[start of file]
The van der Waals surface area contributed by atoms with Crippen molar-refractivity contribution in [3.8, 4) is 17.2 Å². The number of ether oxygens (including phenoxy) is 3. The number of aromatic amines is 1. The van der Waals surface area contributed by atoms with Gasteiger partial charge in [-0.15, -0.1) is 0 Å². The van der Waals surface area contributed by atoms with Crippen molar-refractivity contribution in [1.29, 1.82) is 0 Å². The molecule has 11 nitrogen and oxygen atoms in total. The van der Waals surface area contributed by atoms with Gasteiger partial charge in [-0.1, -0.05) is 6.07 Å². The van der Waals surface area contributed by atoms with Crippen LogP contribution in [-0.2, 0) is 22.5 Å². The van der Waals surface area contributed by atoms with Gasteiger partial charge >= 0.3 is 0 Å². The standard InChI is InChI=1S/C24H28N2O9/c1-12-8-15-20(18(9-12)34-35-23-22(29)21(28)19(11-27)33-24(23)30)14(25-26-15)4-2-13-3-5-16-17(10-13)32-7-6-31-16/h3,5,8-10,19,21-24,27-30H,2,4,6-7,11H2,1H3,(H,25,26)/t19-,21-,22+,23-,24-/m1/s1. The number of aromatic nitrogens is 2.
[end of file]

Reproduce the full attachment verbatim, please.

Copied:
The van der Waals surface area contributed by atoms with Crippen molar-refractivity contribution in [3.8, 4) is 17.2 Å². The number of ether oxygens (including phenoxy) is 3. The number of aromatic amines is 1. The van der Waals surface area contributed by atoms with Gasteiger partial charge in [-0.15, -0.1) is 0 Å². The van der Waals surface area contributed by atoms with Crippen molar-refractivity contribution in [1.29, 1.82) is 0 Å². The molecule has 11 nitrogen and oxygen atoms in total. The van der Waals surface area contributed by atoms with Gasteiger partial charge in [-0.1, -0.05) is 6.07 Å². The van der Waals surface area contributed by atoms with Crippen LogP contribution in [-0.2, 0) is 22.5 Å². The van der Waals surface area contributed by atoms with Gasteiger partial charge >= 0.3 is 0 Å². The standard InChI is InChI=1S/C24H28N2O9/c1-12-8-15-20(18(9-12)34-35-23-22(29)21(28)19(11-27)33-24(23)30)14(25-26-15)4-2-13-3-5-16-17(10-13)32-7-6-31-16/h3,5,8-10,19,21-24,27-30H,2,4,6-7,11H2,1H3,(H,25,26)/t19-,21-,22+,23-,24-/m1/s1. The number of aromatic nitrogens is 2.